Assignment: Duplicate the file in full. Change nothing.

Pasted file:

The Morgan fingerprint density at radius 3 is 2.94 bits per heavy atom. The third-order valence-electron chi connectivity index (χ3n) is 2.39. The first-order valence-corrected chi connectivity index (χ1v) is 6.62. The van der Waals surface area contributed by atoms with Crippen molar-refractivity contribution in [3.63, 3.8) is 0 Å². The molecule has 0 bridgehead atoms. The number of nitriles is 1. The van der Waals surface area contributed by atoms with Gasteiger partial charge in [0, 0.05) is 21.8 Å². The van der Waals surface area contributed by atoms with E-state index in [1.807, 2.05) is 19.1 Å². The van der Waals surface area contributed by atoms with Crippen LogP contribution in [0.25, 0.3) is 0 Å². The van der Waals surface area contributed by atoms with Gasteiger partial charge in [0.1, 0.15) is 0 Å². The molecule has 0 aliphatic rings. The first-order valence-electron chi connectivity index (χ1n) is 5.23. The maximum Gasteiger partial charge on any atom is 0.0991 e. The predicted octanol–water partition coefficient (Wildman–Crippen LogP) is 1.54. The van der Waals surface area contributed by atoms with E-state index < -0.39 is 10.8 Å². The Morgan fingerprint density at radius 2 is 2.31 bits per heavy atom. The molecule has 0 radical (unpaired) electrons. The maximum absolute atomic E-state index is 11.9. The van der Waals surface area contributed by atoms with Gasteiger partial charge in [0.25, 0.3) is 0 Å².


The Morgan fingerprint density at radius 3 is 2.94 bits per heavy atom. The third-order valence-electron chi connectivity index (χ3n) is 2.39. The first-order valence-corrected chi connectivity index (χ1v) is 6.62. The van der Waals surface area contributed by atoms with Crippen molar-refractivity contribution in [3.63, 3.8) is 0 Å². The molecule has 0 bridgehead atoms. The number of nitriles is 1. The van der Waals surface area contributed by atoms with Gasteiger partial charge in [0, 0.05) is 21.8 Å². The van der Waals surface area contributed by atoms with E-state index in [1.807, 2.05) is 19.1 Å². The van der Waals surface area contributed by atoms with Crippen LogP contribution in [0.25, 0.3) is 0 Å². The van der Waals surface area contributed by atoms with Gasteiger partial charge in [0.1, 0.15) is 0 Å². The molecule has 0 aliphatic rings. The first-order valence-electron chi connectivity index (χ1n) is 5.23. The maximum Gasteiger partial charge on any atom is 0.0991 e. The predicted octanol–water partition coefficient (Wildman–Crippen LogP) is 1.54. The van der Waals surface area contributed by atoms with E-state index < -0.39 is 10.8 Å². The Morgan fingerprint density at radius 2 is 2.31 bits per heavy atom. The molecule has 0 radical (unpaired) electrons. The maximum absolute atomic E-state index is 11.9. The van der Waals surface area contributed by atoms with Gasteiger partial charge in [0.25, 0.3) is 0 Å².